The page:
Query Store 101
Today I heard a great analogy, and it inspired this post. Execution plans are like flight plans, there are multiple flight paths that can be taken to get from where you are to your ultimate destination. Some plans are more efficient than others, and we want to use those whenever possible. How can I make sure I am using the plan I want to use? Let’s talk about air traffic control, the Query Store.
What is the Query Store?
Starting in SQL Server 2016, Query Store is a native tool that tracks query execution data including execution statistics and execution plans. It provides graphical views in SSMS and dynamic management views to assist in identifying problem queries.
Reasons to give it a try?
- Knowing what queries are the most expensive
- Seeing all query executions and whether or not they have regressed based on code changes
- Ability to force specific plans for problem queries
Turning it on is a no brainer for many environments, but if your workload is mostly ad hoc you may not see the same benefit as environments that focus more on stored procedure execution
Since this is a database level setting and not a server level setting, you will have to perform these actions on each database to enable the Query Store. After the initial work to get this enabled, you do have the option to enable it on the model system database and every new database that gets created will also get this setting enabled so you don’t have to worry about doing it later. There are two ways to get Query Store enabled in your environment.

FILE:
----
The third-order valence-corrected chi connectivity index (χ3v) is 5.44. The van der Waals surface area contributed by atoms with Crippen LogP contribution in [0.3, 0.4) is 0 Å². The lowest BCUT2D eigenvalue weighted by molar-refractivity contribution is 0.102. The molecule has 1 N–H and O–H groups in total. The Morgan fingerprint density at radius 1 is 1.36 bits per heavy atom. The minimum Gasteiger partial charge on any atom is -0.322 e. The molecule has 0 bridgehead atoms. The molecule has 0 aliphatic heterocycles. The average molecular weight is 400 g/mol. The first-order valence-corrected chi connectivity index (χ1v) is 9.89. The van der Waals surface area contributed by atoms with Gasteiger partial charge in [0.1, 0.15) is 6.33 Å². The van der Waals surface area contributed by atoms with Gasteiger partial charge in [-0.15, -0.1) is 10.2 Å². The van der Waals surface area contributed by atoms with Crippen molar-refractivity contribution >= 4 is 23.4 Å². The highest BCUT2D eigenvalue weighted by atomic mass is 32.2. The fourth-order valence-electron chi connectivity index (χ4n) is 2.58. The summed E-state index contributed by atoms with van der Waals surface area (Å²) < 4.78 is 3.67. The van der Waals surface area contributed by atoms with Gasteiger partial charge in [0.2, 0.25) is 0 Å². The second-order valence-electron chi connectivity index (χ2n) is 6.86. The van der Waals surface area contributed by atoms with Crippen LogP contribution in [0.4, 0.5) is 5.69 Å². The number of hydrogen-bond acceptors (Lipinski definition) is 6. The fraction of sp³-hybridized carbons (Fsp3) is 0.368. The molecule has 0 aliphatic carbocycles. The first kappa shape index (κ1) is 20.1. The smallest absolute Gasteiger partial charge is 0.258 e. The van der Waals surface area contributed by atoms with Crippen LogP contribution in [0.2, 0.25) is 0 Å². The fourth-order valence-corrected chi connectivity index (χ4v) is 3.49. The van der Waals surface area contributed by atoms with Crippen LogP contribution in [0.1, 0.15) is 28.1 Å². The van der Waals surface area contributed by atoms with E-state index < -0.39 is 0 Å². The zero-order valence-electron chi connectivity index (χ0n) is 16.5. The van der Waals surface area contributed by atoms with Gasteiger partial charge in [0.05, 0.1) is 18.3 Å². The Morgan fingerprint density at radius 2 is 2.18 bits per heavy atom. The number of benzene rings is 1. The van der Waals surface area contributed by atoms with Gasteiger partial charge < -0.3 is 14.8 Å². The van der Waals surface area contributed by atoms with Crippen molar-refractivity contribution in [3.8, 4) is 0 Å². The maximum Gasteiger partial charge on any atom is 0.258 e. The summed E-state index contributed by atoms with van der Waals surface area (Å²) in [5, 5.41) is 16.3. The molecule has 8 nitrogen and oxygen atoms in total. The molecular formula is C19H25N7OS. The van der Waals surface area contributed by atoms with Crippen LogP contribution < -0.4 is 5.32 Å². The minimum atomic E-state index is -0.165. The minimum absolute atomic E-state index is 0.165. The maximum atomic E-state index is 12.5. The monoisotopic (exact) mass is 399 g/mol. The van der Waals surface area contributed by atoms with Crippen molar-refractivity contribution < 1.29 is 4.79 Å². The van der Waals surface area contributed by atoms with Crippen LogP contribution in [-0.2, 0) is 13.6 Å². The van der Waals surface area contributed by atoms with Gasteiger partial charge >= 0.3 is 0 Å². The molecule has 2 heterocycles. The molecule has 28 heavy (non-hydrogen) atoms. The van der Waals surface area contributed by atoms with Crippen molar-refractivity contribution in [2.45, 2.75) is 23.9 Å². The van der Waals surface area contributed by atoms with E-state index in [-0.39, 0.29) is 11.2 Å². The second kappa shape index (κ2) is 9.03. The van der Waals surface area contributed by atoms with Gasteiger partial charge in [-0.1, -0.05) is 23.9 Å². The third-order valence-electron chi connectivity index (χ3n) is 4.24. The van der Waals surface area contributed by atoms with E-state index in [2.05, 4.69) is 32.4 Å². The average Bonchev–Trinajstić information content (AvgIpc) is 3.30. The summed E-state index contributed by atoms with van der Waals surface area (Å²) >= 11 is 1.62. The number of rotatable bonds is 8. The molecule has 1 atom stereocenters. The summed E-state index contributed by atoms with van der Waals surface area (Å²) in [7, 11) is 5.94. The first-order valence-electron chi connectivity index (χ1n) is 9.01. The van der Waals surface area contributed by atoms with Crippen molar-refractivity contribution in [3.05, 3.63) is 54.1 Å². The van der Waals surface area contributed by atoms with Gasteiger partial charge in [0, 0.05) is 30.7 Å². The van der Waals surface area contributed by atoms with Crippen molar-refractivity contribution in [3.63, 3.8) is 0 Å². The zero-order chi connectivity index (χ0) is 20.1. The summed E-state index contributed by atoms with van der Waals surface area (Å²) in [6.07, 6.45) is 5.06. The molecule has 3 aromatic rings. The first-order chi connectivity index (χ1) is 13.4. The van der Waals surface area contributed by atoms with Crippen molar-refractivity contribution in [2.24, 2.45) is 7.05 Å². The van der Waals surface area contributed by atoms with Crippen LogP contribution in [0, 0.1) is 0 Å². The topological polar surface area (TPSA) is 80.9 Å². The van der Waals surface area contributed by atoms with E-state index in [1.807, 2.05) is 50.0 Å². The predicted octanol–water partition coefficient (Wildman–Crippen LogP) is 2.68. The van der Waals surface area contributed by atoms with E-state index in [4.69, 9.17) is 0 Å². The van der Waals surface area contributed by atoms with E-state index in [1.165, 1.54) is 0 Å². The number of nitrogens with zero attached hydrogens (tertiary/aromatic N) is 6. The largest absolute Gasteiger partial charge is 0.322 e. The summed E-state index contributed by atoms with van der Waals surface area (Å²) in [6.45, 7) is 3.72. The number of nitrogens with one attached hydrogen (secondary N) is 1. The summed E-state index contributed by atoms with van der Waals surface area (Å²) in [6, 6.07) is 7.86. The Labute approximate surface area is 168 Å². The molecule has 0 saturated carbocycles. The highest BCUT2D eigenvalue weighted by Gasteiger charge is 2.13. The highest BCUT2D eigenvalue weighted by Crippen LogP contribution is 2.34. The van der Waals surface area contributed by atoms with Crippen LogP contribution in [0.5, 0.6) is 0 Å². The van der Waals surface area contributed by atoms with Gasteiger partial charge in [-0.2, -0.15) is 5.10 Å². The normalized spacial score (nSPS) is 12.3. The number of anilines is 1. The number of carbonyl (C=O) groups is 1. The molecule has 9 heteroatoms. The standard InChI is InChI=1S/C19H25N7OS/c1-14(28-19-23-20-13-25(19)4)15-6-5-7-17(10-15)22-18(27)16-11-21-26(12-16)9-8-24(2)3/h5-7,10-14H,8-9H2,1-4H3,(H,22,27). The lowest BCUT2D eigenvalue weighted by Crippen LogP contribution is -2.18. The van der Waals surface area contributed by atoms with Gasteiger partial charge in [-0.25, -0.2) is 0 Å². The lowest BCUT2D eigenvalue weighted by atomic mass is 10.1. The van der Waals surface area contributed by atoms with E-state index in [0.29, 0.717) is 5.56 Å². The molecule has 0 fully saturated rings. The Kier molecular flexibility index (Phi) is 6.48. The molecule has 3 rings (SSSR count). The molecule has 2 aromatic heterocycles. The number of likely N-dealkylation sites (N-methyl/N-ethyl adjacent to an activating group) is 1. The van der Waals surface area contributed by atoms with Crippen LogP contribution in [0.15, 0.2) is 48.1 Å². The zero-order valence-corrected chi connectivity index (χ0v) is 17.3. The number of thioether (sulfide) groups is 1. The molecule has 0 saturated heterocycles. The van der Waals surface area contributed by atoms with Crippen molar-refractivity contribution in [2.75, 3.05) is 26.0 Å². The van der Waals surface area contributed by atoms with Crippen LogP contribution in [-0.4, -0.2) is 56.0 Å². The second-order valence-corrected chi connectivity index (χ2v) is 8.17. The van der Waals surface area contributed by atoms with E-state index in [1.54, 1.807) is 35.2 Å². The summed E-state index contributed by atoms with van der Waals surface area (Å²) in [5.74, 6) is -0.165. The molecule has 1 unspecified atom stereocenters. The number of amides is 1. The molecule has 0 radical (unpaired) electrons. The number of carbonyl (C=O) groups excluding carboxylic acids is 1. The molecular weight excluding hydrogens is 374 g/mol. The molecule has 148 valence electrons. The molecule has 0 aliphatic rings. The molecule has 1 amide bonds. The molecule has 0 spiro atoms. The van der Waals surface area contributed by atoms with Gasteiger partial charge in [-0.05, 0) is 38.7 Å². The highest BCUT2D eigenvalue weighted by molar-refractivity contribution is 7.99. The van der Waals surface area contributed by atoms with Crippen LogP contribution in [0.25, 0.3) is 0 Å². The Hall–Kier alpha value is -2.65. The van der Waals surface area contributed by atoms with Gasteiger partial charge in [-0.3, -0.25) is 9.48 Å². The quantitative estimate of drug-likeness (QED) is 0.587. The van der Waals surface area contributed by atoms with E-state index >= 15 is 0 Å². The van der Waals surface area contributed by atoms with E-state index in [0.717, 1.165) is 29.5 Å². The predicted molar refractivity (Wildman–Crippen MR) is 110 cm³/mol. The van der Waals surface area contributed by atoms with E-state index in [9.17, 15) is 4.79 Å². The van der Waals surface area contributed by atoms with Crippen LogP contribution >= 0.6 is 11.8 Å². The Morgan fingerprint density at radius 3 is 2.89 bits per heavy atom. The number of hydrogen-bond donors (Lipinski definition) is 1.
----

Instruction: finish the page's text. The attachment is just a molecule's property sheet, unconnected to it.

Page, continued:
The fastest way to get this enabled on a long list of databases would be to use T-SQL or PowerShell. For PowerShell, I highly recommend utilizing dbatools.io. It’s free and full of amazing documentation.
ALTER DATABASE [StackOverflow2010] SET QUERY_STORE = ON; ALTER DATABASE [StackOverflow2013] SET QUERY_STORE = ON;
Set-DbaDbQueryStoreOption -SqlInstance ServerA -Database StackOverflow2010, StackOverflow2013 -State ReadWrite
You can also use the user interface to enable this feature. Right click the database and then open the properties. From here, change the operation mode from off to read write. We will go over additional settings to consider in the section below that can also be updated in this view.
Settings to Consider
To implement any of the below settings, you can use the UI like the screenshot above, dbatools for PowerShell, or T-SQL (which I will include below)
Max Size is exactly what it sounds like, a limit to how large you want your query store to grow. Most of the settings below will affect how much space is required, but a good default to work from would be 1GB, adjusting based on the below settings. If the query store runs out of space, it will go from read write to read only and stop gathering query metrics.
Data Flush Interval is used to control how often Query Store goes from memory and gets persisted to disk. When considering this setting, think about how much data you are willing to lose from query store if you have a DR situation arise.
Statistics Collection Interval decides how often to collect metrics. The more often you collect affects how much space you need, but also provides greater levels of granularity when looking into issues in the environment.
Stale Query Threshold controls how often to clean up old data and inactive queries. This setting directly impacts how much space is required for query store.
Query Store Capture Mode determines what queries are captured in query store. Typically this is set to All if you want to capture every query or to Auto if you are ok with SQL ignoring insignificant queries based on execution counts, compile and run times.
Well it’s on, now what?
Stay tuned for additional blogs in my Query Store series to cover basic built in reporting, using query store to assist in tuning, and more advanced features!